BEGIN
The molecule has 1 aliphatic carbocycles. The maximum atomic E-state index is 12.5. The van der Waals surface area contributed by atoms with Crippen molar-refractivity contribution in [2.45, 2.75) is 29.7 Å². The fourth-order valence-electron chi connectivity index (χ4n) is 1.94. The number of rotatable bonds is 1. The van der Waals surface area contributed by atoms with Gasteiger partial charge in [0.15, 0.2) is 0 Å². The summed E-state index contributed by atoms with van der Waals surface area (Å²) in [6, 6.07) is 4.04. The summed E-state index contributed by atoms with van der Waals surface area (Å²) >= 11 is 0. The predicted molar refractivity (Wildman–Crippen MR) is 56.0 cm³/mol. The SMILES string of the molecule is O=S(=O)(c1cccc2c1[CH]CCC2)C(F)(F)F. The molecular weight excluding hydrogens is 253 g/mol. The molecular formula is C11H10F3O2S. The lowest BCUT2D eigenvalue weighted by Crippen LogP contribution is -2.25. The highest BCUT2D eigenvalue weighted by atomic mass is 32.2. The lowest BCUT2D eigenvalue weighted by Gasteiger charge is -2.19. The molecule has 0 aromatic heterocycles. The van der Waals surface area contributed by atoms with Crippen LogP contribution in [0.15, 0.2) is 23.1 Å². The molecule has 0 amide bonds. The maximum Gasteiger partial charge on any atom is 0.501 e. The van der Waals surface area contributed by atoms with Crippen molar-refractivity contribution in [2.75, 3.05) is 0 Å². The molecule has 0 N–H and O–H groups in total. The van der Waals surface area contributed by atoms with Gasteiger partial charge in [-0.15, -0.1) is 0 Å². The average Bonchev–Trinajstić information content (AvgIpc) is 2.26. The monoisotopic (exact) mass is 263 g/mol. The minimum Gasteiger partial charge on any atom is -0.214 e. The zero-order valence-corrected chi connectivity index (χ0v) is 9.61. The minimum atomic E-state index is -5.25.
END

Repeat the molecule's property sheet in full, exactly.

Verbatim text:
The molecule has 1 aliphatic carbocycles. The maximum atomic E-state index is 12.5. The van der Waals surface area contributed by atoms with Crippen molar-refractivity contribution in [2.45, 2.75) is 29.7 Å². The fourth-order valence-electron chi connectivity index (χ4n) is 1.94. The number of rotatable bonds is 1. The van der Waals surface area contributed by atoms with Gasteiger partial charge in [0.15, 0.2) is 0 Å². The summed E-state index contributed by atoms with van der Waals surface area (Å²) in [6, 6.07) is 4.04. The summed E-state index contributed by atoms with van der Waals surface area (Å²) >= 11 is 0. The predicted molar refractivity (Wildman–Crippen MR) is 56.0 cm³/mol. The SMILES string of the molecule is O=S(=O)(c1cccc2c1[CH]CCC2)C(F)(F)F. The molecular weight excluding hydrogens is 253 g/mol. The molecular formula is C11H10F3O2S. The lowest BCUT2D eigenvalue weighted by Crippen LogP contribution is -2.25. The highest BCUT2D eigenvalue weighted by atomic mass is 32.2. The lowest BCUT2D eigenvalue weighted by Gasteiger charge is -2.19. The molecule has 0 aromatic heterocycles. The van der Waals surface area contributed by atoms with Crippen LogP contribution in [0.15, 0.2) is 23.1 Å². The molecule has 0 amide bonds. The maximum Gasteiger partial charge on any atom is 0.501 e. The van der Waals surface area contributed by atoms with Crippen molar-refractivity contribution in [2.75, 3.05) is 0 Å². The molecule has 0 N–H and O–H groups in total. The van der Waals surface area contributed by atoms with Gasteiger partial charge in [-0.15, -0.1) is 0 Å². The average Bonchev–Trinajstić information content (AvgIpc) is 2.26. The monoisotopic (exact) mass is 263 g/mol. The minimum Gasteiger partial charge on any atom is -0.214 e. The zero-order valence-corrected chi connectivity index (χ0v) is 9.61. The minimum atomic E-state index is -5.25.